3. Deciding whether to request an SEN expert at the review

Families may request, at the time they request an IRP, that an SEN expert A person appointed by an IRP to provide expert advice to the panel on SEN issues relevant to the exclusion. attend. An SEN expert A person appointed by an IRP to provide expert advice to the panel on SEN issues relevant to the exclusion. must be engaged to attend at the expense of the local authority A borough, county or city council that has responsibility for providing education to children in their area. , or the school if it is an academy.

SEN experts can answer questions from all parties at the hearing. They cannot say what they think the school should have done in the circumstances.

Having an SEN expert A person appointed by an IRP to provide expert advice to the panel on SEN issues relevant to the exclusion.  at the hearing can be helpful in certain circumstances but it won’t always be appropriate, even where there are relevant SEN issues in the family’s arguments.

An SEN expert A person appointed by an IRP to provide expert advice to the panel on SEN issues relevant to the exclusion. may be a SENCO from another school. All parties at the hearing can ask questions of them. They must be independent of the parties in the case.

It should be the decision of the parent or guardian to request an SEN expert A person appointed by an IRP to provide expert advice to the panel on SEN issues relevant to the exclusion. . However, it would be useful to make them aware of the following factors for and against.

For

  • The expert may be able to answer questions the family has and provide some closure to disputes with the school.
  • The experts are free to request.
  • If you have no expert it may be more difficult to argue that SEN is relevant to your case because the IRP panelists may question why you have not asked for an expert to be present.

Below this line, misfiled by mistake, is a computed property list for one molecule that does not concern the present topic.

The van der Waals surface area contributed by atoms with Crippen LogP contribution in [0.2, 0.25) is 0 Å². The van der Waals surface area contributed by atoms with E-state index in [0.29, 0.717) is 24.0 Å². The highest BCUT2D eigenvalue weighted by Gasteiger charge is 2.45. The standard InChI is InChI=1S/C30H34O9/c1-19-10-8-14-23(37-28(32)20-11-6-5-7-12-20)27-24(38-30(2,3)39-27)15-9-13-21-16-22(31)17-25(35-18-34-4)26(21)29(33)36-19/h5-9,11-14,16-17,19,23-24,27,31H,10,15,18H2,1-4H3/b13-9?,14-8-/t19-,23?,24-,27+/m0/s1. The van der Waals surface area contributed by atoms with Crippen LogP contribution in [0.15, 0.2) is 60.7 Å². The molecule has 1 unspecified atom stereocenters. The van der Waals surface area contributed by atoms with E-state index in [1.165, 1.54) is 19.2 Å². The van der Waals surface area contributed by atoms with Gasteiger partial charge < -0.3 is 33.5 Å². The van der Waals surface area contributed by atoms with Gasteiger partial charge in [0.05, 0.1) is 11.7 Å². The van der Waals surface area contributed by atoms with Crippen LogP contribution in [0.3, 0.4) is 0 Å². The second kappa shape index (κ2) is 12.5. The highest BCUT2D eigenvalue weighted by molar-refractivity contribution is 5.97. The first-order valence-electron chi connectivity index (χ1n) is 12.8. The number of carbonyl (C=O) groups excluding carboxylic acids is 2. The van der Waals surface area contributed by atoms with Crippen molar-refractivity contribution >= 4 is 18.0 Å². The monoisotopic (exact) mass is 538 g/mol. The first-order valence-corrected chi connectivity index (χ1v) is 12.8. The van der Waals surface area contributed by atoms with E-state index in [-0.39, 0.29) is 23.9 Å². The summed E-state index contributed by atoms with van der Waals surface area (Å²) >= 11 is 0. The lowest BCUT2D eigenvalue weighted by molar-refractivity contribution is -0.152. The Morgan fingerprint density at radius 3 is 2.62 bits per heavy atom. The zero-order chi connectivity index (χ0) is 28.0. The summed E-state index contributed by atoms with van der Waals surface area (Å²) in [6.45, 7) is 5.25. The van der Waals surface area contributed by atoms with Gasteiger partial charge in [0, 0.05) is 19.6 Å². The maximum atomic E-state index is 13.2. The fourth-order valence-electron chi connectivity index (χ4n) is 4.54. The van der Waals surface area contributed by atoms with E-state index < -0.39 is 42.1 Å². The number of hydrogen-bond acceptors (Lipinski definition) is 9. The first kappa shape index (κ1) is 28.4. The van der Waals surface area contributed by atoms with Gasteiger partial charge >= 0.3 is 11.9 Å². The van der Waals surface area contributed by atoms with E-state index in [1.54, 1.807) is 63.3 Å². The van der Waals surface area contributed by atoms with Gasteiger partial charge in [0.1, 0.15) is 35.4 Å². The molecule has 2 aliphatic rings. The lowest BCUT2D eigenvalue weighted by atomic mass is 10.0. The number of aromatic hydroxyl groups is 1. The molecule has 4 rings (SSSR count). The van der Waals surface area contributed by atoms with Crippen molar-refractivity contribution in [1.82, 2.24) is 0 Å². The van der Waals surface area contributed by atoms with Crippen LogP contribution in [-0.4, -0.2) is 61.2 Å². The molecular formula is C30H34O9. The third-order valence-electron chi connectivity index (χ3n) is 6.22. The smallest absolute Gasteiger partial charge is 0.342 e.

Against

  • You won't know whether the expert will be supportive of your arguments before the hearing, so you may find them undermining the points you are trying to rely on.
  • The expert is not guaranteed to have a good understanding of the particular needs of the young person you are supporting and so their comments may not provide clarity.
  • There are more reliable alternative options that may be available.

Where you are able to get your supportive evidence on SEN issues from an alternative source, that will likely result in a stronger challenge.

For example, if the young person you are working with has autism, and you want to show that the behaviours they were excluded for are linked to their autism, it would be better to get evidence from a clinician or other professional working with them, either in the form of a statement or by asking them to attend the meeting. This is preferable because it means you know what is going to be said in advance, and you have the benefit of an opinion based on a more in-depth and specific knowledge of the young person’s needs.

It will likely be to the family's benefit to exhaust as many of these options as you can before asking for an SEN expert A person appointed by an IRP to provide expert advice to the panel on SEN issues relevant to the exclusion. to attend the panel. You can seek your own supportive SEN evidence and consider an SEN expert A person appointed by an IRP to provide expert advice to the panel on SEN issues relevant to the exclusion. appointed by the panel in three steps:

  1. Review the above lists of factors and provide information to the family you are supporting on their options. Consider using the Suggested Text: Providing Information to the Family on Requesting an SEN Expert for the IRP;
  2. Identify any alternative sources of SEN evidence and contact the source to ask them to provide a statement or attend the meeting. Consider using the Suggested Text: Asking an Independent Professional to Support a Case at IRP;
  3. If you are requesting an SEN expert A person appointed by an IRP to provide expert advice to the panel on SEN issues relevant to the exclusion. to attend a panel, include this request in your application for an IRP which is covered in detail in the next step.

Once you have requested support from relevant independent professionals, or the family have decided whether to request an expert, continue to the next step.

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